Past-year abuse of and dependence on prescription pain relievers were specified by DSM-IV criteria.1 Four abuse criteria included (A1) serious problems at home, work, or school; (A2) regular consumption that put the user in physical danger; (A3) repeated use that led to trouble with the law; and (A4) problems with family or friends caused by continued use. Seven dependence criteria included (D1) tolerance; (D2) withdrawal; (D3) more frequent use than intended or inability to maintain limits on use; (D4) inability to reduce or stop use; (D5) spending a great deal of time over a period of a month using or getting over the effects of the pain relievers; (D6) reduced involvement or participation in important activities because of use; and (D7) continued use despite related problems with emotions, nerves, or mental or physical health. Detailed questions are reported elsewhere.8
Demographic variables examined included participants’ age, sex, race/ethnicity, and family income. The selection of these variables was based on their previously reported associations with nonmedical opioid use from this dataset.8 Family income was included as a potential confounder of our analysis of the race/ethnicity variable.
We first identified the subset of adolescents who reported any nonmedical use of prescription opioids and used SUDAAN22 to assess the distributions of study variables. All the subsequent factor, IRT, and MIMIC analyses were conducted by Mplus23 and were based on this subsample of past-year nonmedical opioid users (N = 1,290). Factor analysis for binary data was conducted using a weighted least squares estimation procedure to examine IRT’s assumption of unidimensionality,12 which is established by demonstrating that a single factor model provides the most parsimonious fit to the data. We assessed the number of factors to be retained by means of a scree plot of eigenvalues24 and the ratio of the first to the second eigenvalue.
A two-parameter IRT model was conducted to examine the relation between participants’ response to an item and their level on the OUD liability continuum, which is described by a monotonically increasing S-shaped item characteristic curve (ICC).12 An ICC is characterized by item severity and discrimination parameters. An item severity parameter indicates the position of the ICC in relation to the latent continuum, typically ranging from −3 to +3 standardized units below and above the mean score of zero. The severity parameter represents the location along the latent trait of OUD liability, in which a respondent has a 50% probability for endorsing any given criterion. Higher severity values indicate that the criterion is associated with a higher risk for OUD. The item discrimination parameter measures the degree of precision with which a criterion discriminates among participants with levels of OUD liability above and below the criterion’s level of severity.25 The higher a discrimination value, the more useful the item is for discriminating OUD liability levels among drug users along the continuum.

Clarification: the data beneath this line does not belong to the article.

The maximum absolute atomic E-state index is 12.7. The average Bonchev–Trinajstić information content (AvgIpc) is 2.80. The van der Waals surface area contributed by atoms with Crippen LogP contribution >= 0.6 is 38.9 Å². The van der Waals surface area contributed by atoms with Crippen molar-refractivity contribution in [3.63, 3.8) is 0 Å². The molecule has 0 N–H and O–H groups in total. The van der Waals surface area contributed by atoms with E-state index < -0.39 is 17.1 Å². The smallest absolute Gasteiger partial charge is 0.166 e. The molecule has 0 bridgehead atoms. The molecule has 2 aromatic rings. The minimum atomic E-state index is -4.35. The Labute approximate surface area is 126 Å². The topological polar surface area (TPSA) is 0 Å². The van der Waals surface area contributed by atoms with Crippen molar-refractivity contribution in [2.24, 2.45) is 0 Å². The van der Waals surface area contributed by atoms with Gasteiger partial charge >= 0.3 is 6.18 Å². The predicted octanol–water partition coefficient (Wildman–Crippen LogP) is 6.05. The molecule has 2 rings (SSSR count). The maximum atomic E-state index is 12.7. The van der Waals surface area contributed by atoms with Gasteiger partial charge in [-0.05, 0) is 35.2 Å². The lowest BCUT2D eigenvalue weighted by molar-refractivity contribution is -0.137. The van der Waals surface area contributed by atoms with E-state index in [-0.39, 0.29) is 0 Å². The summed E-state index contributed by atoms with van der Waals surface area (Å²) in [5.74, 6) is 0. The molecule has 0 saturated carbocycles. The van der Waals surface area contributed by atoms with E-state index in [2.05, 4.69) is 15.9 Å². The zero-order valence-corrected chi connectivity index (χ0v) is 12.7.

Finally, MIMIC modeling was conducted to examine DIF for each criterion by sex, age, and race/ethnicity. This analysis involved sequential tests of DIF by participants’ background variables. The results reported here were based on the model that had detected DIF. Participants’ family income was included as a control variable.7 The Tucker-Lewis Index (TLI), Comparative Fit Index (CFI), and the Root Mean Square Error of Approximation (RMSEA) were all used to assess model fit. Values of TLI and CFI above 0.95 and values of RMSEA below 0.06 indicate an excellent fit of the model to the data;26,27 the closer these values are to 1.00 and 0, respectively, the better the fit. All results reported here are weighted estimates; only sample sizes are unweighted.
Among the sample of adolescents aged 12 to 17 years, 7% (N = 1,290) reported nonmedical opioid use in the past year. Within this subsample, 15.1% met DSM-IV criteria either for opioid abuse (7.4%) or dependence (7.7%) in the past year. As shown in Table 1, 52% were female, and 67% were white.
Propoxyphene, hydrocodone, oxycodone, and codeine products were more commonly used than the other types of opioids: Vicodin, Lortab, Lorcet, or Lorcet Plus (for which lifetime use was reported by 52% of users); Darvocet, Darvon, or Tylenol with codeine (48%); Percocet, Percodan, or Tylox (20%); generic hydrocodone (20%); OxyContin (17%); generic codeine (17%); morphine (9%); methadone (8%); and Demerol (4%). The rate of use of other prescription pain relievers was low.